BOX 3–2 The Core Public Health Competencies
SOURCE: Council on Linkages between Academia and Public Health Practice (2001).
was recommended, regardless of the programmatic or categorical focus of the training (CDC, 2000e). Efforts are under way in the various public health training networks to establish models that will contribute to a systematic approach to competency-based training that is linked to the essential services framework and grounded in prior competency validation efforts (CDC, 2000e).
The issue of workforce training and competency is central to the success of any public health system. Governmental public health agencies have a responsibility to identify the public health workforce needs within their jurisdictions and to implement policies and programs to fill those needs. In addition, an assessment of current competency levels and needs is essential to develop and deliver the appropriate competency-based training, as well as to evaluate the impact of that training in practice settings. Workforce training and education efforts may be conducted in partnership with academia and other relevant and appropriate community partners, and ideally, a percentage of public health employees should be targeted annually for continuing education (DHHS, 2000). These and other issues are discussed in the 2003 IOM report Who Will Keep the Public Healthy: Educating Public Health Professionals for the 21st Century.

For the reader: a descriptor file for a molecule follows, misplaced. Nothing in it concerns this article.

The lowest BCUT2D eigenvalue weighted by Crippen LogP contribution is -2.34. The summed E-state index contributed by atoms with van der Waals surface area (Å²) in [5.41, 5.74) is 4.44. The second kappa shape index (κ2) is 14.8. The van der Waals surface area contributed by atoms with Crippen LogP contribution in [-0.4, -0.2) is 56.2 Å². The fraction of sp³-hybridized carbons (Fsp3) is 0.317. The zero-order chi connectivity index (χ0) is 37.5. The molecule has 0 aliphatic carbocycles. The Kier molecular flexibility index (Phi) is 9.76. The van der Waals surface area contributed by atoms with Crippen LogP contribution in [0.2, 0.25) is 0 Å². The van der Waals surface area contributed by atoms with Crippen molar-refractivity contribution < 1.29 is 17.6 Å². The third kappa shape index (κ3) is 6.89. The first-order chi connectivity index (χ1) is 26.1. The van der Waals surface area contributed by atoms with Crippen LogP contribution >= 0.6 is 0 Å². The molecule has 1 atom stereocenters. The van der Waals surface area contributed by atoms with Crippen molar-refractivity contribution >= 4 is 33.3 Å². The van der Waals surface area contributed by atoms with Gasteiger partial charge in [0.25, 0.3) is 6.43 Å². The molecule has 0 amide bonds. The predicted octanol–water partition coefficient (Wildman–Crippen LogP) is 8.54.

Training resources for the public health workforce are expanding, spurred by modest funding by HRSA for Public Health Training Centers and by CDC for Public Health Preparedness Centers. By mid-2002, there were 14 Training Centers and 15 Preparedness Centers, which form the backbone of a national public health training network. Both types of cen-